Faced with a roaring crowd of around 2,000 young men, Saif al-Islam Gaddafi was grinning, and giving two thumbs up. Beaming and laughing, he had to wait around 10 minutes for the frenzied audience to become quiet enough for him to speak. And then he spat out an address filled with fury, shouting: “this is not a revolution, these are traitors!” Warning of the threat from both Al Qaeda and “western colonisers”, Saif whipped the crowd into a frenzy. It was a highly orchestrated, high-security rally under heavy guard in his father’s compound, Bab al-Azizya.
But when we came across him in the lobby of Tripoli’s Rixos hotel, Saif was barely recognisable. Gaddafi’s chosen heir was quietly spoken, dressed down in jeans, a T-shirt and a casual jacket, and accompanied at a small distance only by his head of security. His tone was meek and polite, and he was eager to shake hands with the few journalists still awake after 1am. In those days Saif had the habit of popping over to the Rixos late at night to grant interviews to journalists, scheduling two or three in quick succession.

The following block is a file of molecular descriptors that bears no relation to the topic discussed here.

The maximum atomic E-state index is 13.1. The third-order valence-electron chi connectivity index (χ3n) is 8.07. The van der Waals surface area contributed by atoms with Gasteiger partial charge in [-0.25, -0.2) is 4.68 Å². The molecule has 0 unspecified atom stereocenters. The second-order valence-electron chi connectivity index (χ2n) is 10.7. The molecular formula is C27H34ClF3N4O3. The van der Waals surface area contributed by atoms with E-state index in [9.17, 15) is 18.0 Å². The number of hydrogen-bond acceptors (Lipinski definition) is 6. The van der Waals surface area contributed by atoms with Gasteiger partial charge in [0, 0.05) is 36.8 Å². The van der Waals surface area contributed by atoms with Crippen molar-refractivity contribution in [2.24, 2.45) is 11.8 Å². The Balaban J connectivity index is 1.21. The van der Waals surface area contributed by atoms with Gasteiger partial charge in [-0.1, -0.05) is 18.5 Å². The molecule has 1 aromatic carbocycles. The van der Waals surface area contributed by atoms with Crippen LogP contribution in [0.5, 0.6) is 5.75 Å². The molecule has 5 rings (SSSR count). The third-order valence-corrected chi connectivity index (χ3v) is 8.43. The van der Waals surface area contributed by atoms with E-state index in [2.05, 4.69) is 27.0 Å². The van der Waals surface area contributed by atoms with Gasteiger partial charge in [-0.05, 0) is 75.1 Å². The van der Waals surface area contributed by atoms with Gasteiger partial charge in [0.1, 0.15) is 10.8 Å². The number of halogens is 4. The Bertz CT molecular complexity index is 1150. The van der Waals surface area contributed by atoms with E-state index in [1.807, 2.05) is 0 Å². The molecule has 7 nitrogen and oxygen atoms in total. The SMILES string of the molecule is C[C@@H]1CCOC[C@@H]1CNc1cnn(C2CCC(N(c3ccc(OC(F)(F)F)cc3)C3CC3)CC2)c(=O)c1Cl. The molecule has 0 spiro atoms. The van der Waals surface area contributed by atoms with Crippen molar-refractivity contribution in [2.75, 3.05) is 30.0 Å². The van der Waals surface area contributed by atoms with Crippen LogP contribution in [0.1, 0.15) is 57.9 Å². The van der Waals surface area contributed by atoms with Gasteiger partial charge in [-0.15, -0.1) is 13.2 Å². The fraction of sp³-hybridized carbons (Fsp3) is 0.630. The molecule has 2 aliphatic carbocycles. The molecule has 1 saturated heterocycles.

Saif-al-Islam Gaddafi couldn’t have been a more different man than the furious figure at the rally earlier. In an impeccable British accent, he asked me where I was from in the UK – he of course being a notorious alumnus of the London School of Economics. We were anxious to pin him down for a more serious interview, to try and get some answers or some insight into one of the regime’s most skilled purveyors of double-speak. He accepted our request with a smile and posed for a quick photograph. A few days later, NATO began its military campaign in Libya, and Saif-al-Islam cut off his contact with western journalists.
FRANCE 24 reporter Catherine Norris-Trent has extensively covered the Libyan uprising.